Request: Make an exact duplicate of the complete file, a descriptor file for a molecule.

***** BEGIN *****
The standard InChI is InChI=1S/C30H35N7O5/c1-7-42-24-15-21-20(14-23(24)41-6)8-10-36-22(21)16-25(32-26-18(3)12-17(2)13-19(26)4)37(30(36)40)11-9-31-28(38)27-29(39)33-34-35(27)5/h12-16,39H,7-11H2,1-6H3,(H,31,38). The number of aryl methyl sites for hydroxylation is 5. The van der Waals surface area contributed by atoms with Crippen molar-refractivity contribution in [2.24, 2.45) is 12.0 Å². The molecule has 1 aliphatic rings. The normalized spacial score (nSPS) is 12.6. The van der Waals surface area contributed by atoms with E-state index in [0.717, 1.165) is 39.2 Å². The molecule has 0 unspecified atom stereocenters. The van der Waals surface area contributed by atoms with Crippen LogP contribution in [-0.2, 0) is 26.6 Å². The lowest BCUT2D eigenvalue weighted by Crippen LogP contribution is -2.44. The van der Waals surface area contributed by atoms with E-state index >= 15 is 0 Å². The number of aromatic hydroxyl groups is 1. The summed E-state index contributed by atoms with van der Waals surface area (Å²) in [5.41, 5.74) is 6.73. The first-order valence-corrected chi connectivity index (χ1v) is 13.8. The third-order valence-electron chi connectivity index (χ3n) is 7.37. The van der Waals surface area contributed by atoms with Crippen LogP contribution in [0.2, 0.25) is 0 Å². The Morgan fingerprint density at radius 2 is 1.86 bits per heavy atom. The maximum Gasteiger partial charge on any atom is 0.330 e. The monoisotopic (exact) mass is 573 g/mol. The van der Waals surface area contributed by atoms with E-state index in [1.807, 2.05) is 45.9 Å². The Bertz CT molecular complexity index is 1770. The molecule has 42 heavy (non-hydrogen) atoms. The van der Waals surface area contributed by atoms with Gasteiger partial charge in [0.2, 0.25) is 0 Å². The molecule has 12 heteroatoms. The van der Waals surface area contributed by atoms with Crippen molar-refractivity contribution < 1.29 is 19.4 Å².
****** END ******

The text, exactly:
The standard InChI is InChI=1S/C30H35N7O5/c1-7-42-24-15-21-20(14-23(24)41-6)8-10-36-22(21)16-25(32-26-18(3)12-17(2)13-19(26)4)37(30(36)40)11-9-31-28(38)27-29(39)33-34-35(27)5/h12-16,39H,7-11H2,1-6H3,(H,31,38). The number of aryl methyl sites for hydroxylation is 5. The van der Waals surface area contributed by atoms with Crippen molar-refractivity contribution in [2.24, 2.45) is 12.0 Å². The molecule has 1 aliphatic rings. The normalized spacial score (nSPS) is 12.6. The van der Waals surface area contributed by atoms with E-state index in [0.717, 1.165) is 39.2 Å². The molecule has 0 unspecified atom stereocenters. The van der Waals surface area contributed by atoms with Crippen LogP contribution in [-0.2, 0) is 26.6 Å². The lowest BCUT2D eigenvalue weighted by Crippen LogP contribution is -2.44. The van der Waals surface area contributed by atoms with E-state index >= 15 is 0 Å². The number of aromatic hydroxyl groups is 1. The summed E-state index contributed by atoms with van der Waals surface area (Å²) in [5.41, 5.74) is 6.73. The first-order valence-corrected chi connectivity index (χ1v) is 13.8. The third-order valence-electron chi connectivity index (χ3n) is 7.37. The van der Waals surface area contributed by atoms with Crippen LogP contribution in [0.2, 0.25) is 0 Å². The Morgan fingerprint density at radius 2 is 1.86 bits per heavy atom. The maximum Gasteiger partial charge on any atom is 0.330 e. The monoisotopic (exact) mass is 573 g/mol. The van der Waals surface area contributed by atoms with E-state index in [1.807, 2.05) is 45.9 Å². The Bertz CT molecular complexity index is 1770. The molecule has 42 heavy (non-hydrogen) atoms. The van der Waals surface area contributed by atoms with Gasteiger partial charge in [0.2, 0.25) is 0 Å². The molecule has 12 heteroatoms. The van der Waals surface area contributed by atoms with Crippen molar-refractivity contribution < 1.29 is 19.4 Å².